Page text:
Mathieu K. Abonnenc, Michael Dean, Ian Kiaer, Chosil Kil, Pauline Boudry & Renate Lorenz, Emma Wolukau-Wanambwa
Nothing personal: the title is misleading, since the personal is what the works in the show are all about. We want to pack away the Modernist belief in the autonomy of the artwork, and we also want to celebrate contradiction. Marcelle Alix’s inaugural show (Moon Star Love, 14.11.09 – 23.01.10) explored the poetry of the fragmentary form. Here the fragment encounters a generative and powerful idea inherited from feminism: “the personal is political.”
We are interested in what “adventurous coherences” (to paraphrase Roger Caillois) the fact of bringing together works by seven very different artists might produce. The artists are diverse, but their work shares a common concern: namely an ability to rework their sources and an interest in the mechanics of art circulation.
How Pauline Boudry and Renate Lorenz appropriate the historical document to make it resonate with contemporary issues is fascinating. How their film Normal Work (2007)—shown together with a photo archive— relates the complex imagery surrounding two Victorian lovers, divided by class, to contemporary queer culture is startling.
The resistance to standardization, which Hannah Cullwick’s character (in its updated version by Boudry & Lorenz) comes to symbolize, necessitates different reinventions of the self. While the duo employs primary figures, such as the dandy to construct a mise-en-scène that celebrates artificiality (as opposed to a natural state), Mathieu K. Abonnenc and Emma Wolukau-Wanambwa soberly show sequences of situations from which untypical and hard-to-reconstruct family stories originate.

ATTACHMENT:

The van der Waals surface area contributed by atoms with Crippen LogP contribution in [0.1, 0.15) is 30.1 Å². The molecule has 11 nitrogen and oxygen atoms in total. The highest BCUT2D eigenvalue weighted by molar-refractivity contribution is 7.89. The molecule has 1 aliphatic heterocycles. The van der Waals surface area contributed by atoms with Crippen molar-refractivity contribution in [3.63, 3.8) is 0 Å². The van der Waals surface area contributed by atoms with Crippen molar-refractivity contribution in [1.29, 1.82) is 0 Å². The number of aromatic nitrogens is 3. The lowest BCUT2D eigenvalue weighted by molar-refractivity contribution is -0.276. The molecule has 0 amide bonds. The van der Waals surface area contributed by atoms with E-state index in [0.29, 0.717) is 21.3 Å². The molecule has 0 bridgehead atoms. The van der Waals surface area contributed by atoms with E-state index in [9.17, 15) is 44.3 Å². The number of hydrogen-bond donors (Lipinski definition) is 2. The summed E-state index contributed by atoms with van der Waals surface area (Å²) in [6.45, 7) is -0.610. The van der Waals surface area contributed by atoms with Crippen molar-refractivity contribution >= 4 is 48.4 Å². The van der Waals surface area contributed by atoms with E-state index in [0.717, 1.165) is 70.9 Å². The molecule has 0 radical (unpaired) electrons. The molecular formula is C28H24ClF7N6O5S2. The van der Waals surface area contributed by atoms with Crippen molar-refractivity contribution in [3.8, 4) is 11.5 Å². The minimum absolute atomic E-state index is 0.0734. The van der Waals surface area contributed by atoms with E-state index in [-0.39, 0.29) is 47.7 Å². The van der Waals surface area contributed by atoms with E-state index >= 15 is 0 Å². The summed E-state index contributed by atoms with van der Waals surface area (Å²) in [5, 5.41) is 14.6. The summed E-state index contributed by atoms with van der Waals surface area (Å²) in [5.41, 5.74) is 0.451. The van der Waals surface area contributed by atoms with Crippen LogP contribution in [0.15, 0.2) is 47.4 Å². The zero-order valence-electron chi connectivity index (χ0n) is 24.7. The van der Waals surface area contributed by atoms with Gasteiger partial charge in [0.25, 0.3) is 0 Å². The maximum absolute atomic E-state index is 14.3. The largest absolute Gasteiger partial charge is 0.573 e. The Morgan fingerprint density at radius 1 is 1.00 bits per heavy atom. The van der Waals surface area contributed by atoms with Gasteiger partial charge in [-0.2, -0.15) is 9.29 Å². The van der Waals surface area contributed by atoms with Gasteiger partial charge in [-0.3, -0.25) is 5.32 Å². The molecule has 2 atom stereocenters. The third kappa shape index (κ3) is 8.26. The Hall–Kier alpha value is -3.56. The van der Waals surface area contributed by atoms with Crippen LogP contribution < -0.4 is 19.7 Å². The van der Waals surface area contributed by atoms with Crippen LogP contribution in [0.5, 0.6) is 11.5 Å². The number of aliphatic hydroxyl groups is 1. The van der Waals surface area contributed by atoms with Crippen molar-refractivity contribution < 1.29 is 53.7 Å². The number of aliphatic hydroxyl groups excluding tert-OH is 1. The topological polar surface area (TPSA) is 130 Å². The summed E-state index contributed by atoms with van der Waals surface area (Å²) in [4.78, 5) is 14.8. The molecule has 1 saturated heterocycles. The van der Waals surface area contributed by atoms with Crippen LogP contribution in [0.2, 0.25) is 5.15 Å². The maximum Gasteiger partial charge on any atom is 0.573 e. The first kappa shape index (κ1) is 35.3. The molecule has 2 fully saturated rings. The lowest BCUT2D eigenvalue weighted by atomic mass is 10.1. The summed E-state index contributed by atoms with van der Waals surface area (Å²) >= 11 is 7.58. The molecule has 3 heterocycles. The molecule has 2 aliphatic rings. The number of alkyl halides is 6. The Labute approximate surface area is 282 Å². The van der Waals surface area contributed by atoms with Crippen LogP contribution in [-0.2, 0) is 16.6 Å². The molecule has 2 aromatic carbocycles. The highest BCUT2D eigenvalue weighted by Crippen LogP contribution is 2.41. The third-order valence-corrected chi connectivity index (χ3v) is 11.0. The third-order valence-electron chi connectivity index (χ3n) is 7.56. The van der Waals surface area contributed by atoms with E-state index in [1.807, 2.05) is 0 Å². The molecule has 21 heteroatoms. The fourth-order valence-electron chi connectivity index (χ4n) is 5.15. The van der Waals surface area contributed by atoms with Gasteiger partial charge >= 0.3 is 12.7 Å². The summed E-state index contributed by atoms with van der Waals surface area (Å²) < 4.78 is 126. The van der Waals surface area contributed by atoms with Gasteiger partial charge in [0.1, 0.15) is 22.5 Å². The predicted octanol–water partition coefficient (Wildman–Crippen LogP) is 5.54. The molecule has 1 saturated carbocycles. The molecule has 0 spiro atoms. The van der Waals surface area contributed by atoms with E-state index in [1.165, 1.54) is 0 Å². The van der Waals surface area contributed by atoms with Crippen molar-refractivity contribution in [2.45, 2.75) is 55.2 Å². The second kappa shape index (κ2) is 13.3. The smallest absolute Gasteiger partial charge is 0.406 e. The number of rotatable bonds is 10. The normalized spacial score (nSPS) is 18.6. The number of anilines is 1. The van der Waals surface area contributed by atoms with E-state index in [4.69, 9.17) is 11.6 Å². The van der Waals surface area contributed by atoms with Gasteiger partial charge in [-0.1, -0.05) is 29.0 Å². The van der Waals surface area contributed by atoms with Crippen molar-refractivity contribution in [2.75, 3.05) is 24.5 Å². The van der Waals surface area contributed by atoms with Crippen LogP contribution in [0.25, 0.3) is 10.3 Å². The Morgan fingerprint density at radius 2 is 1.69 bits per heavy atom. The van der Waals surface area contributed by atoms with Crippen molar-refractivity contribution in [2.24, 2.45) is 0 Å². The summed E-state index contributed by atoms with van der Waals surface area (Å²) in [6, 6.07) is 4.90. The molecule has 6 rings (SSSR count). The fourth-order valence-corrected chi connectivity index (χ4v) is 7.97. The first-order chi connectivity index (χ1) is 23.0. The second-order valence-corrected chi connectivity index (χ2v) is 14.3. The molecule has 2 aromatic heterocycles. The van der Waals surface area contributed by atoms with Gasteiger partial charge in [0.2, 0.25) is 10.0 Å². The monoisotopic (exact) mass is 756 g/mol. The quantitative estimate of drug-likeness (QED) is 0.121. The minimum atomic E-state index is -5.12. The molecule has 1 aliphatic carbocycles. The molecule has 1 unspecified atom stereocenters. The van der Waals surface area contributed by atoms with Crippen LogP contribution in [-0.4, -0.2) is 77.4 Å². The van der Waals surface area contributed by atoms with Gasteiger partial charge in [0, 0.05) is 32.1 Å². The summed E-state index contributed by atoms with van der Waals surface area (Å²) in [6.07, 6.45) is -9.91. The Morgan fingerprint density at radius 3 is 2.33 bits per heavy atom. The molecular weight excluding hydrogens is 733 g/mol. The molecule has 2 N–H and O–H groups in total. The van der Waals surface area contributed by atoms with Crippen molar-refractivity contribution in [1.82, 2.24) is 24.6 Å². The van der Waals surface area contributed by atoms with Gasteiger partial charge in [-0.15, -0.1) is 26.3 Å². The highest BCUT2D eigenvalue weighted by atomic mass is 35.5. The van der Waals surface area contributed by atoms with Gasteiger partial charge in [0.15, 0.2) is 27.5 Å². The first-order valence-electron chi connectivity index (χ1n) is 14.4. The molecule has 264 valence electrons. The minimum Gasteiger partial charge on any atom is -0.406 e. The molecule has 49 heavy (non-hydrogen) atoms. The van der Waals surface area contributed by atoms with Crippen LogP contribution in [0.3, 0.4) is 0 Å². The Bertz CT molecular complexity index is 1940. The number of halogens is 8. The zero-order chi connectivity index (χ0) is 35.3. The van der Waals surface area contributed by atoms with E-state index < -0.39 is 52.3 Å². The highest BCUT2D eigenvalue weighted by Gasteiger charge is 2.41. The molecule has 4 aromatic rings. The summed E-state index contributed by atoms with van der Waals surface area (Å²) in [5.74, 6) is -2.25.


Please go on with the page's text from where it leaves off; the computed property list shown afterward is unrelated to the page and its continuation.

Abonnenc uses the bodies of others to exhibit a piece of jewellery which, despite his lengthy research, still resists him and stands for the expression of power’s secret existence. The object is the reproduction of his great-grandfather’s ring, which he inherited and lost. The silver ring, ornate with a skull, links the past of a free-mason who lived in Guyana, to the following menacing ideal: “I will maintain through reason or strength” (motto of Counani, the independent Republic of Guyana which attempted to exist outside of the colonial system between 1886 and 1891). The sentence progressively disappears as the material is recast every time the ring is bestowed to a new person, in the present case, the gallery-owner.
Penderosa by Wolukau-Wanambwa is the first formal realization of the artist’s recent research in Uganda. This installation recalls a miniature cinema house, as it offers the beholder to look at an image, an almost naïve landscape (much like a Douanier Rousseau’s painting), accompanied by a text which underlines the gap between historical knowledge and personal stories. It also subtly evokes the difficulty to produce images.